Examples of epoxy-functional acrylic polymers include copolymers of ethylenically unsaturated acrylic monomers having at least one epoxy group. Examples include glycidyl methacrylate; glycidyl acrylate; allyl glycidyl ether,(3,4-epoxycyclohexyl)- methyl acrylate and the like monoepoxy monomers known to those skilled in the art. Mixtures of these monomers are suitable as well. Typically, other polymerizable ethylenically unsaturated monomers are co-reacted with theepoxy-functional acrylic monomers. This serves to prevent gellation during the polymerization, or to modify the properties of the epoxy-functional acrylic polymer. Examples of other such monomers that could be used include: vinyl aromatic compoundssuch as styrene and vinyl toluene; nitriles such acrylonitrile and methacrylonitrile; vinyl and vinylidene halides such as vinyl chloride and vinylidene fluoride and vinyl esters such as vinyl acetate, acrylic acid, methacrylic acid, hydroxyethylacrylate, hydroxyethyl methacrylate; hydroxypropyl acrylate; hydroxypropyl methacrylate; butyl acrylate; 2-hydroxypropyl methacrylate; allyl glycidyl ether; and the like including mixtures thereof. Generally, any amount of these such other monomers canbe used, provided the resulting polymer contains at least two epoxy groups.

Polyglycidyl esters of polycarboxylic acids are formed from the reaction of polycarboxylic acids with an epihalohydrin such as epichlorohydrin. The polycarboxylic acid can be formed by the reaction of alcohols with anhydrides using methods wellknown to those skilled in the art. Preferably, the alcohol is a diol, or any higher functional polyalcohol. For example, trimethylol propane or pentaerythritol could be reacted with phthalic anhydride or hexahydrophthalic anhydride to produce apolycarboxylic acid that could be further reacted with epichlorohydrin to produce a polyglycidyl ester containing aromatic or cycloaliphatic functionality.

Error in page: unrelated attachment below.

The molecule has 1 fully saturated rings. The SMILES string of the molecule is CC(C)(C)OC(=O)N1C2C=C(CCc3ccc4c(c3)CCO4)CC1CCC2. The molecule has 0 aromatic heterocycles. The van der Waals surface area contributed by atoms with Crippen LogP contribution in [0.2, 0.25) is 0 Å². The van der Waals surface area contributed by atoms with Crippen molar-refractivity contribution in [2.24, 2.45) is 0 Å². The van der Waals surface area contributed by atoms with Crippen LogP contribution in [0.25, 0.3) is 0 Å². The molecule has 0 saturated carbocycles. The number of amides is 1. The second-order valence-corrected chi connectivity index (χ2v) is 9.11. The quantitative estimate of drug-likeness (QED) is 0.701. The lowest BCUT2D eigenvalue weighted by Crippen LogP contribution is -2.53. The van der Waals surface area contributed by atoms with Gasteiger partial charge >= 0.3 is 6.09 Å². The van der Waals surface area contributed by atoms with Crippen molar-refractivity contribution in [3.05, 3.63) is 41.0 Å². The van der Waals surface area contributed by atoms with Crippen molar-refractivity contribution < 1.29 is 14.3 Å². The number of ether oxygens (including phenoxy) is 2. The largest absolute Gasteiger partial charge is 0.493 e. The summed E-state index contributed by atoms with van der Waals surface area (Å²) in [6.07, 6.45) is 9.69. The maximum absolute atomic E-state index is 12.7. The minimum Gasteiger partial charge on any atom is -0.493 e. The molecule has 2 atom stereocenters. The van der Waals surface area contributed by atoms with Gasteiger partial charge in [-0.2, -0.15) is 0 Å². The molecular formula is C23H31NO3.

Drying oils that have been epoxidized can be used as well. Examples of suitable drying oils include linseed oil, tung oil, and the like. Preferably, the oils have an epoxy equivalent weight of up to about 400, more preferably from about 150 toabout 300, as measured by titration with perchloric acid using methyl violet as an indicator; and a carbon chain length of less than about 30 carbon atoms, preferably less than about 20 carbon atoms. Such materials are commercially available from WitcoChemical Company under the trade name DRAPEX.RTM.. These materials include epoxidized soybean oils like epoxidized 2-ethylhexyl tallow-carboxylate, the epoxidized fatty oils can have 8 to 22 carbon atoms like tall oil for the epoxidized2-ethylhexyl-tallow oil and cocoamides such as cocodiethanolamide. An example of a preferred material is DRAPEX 10.4, which is an epoxidized linseed oil with an epoxy equivalent weight of 172 and a carbon chain length of about 18, as reported by themanufacturer.

Also suitable are epoxidized aminoplast resins having at least two epoxy groups. Suitable such epoxy resins include those defined by the following structural formula: ##STR1## wherein R.sub.1 represents (CH.sub.2)m.sub.2, m.sub.2 being aninteger ranging from 1 to 2. preferably 1. The aminoplast can be any thermosetting resin prepared from the reaction of an amine with an aldehyde such as melamine resins and urea-formaldehyde resins. An example of a preferred material is an epoxidizedmelamine resin with an average functionality of six, commercially available from Monsanto Company as LSE-120 Light Stable Epoxy.

Also mixed aliphatic-aromatic epoxy resins which can be used with the present invention are prepared by the well-known reaction of a bis(hydroxy-aromatic) alkane or a tetrakis-(hydroxyaromatic)-alkane with a halogen-substituted aliphatic epoxidein the presence of a base such as, e.g., sodium hydroxide or potassium hydroxide. After hydrogen halide is eliminated under these conditions, the aliphatic epoxide group is coupled to the aromatic nucleus by an ether linkage. Epoxide groupssubsequently condense with the hydroxyl groups to form polymeric molecules. Instead of epichlorohydrin, halogen-substituted aliphatic epoxides containing about 4 or more carbon atoms, generally about 4 to about 20 carbon atoms can be used. Epichlorohydrin is the material of choice because of its commercial availability.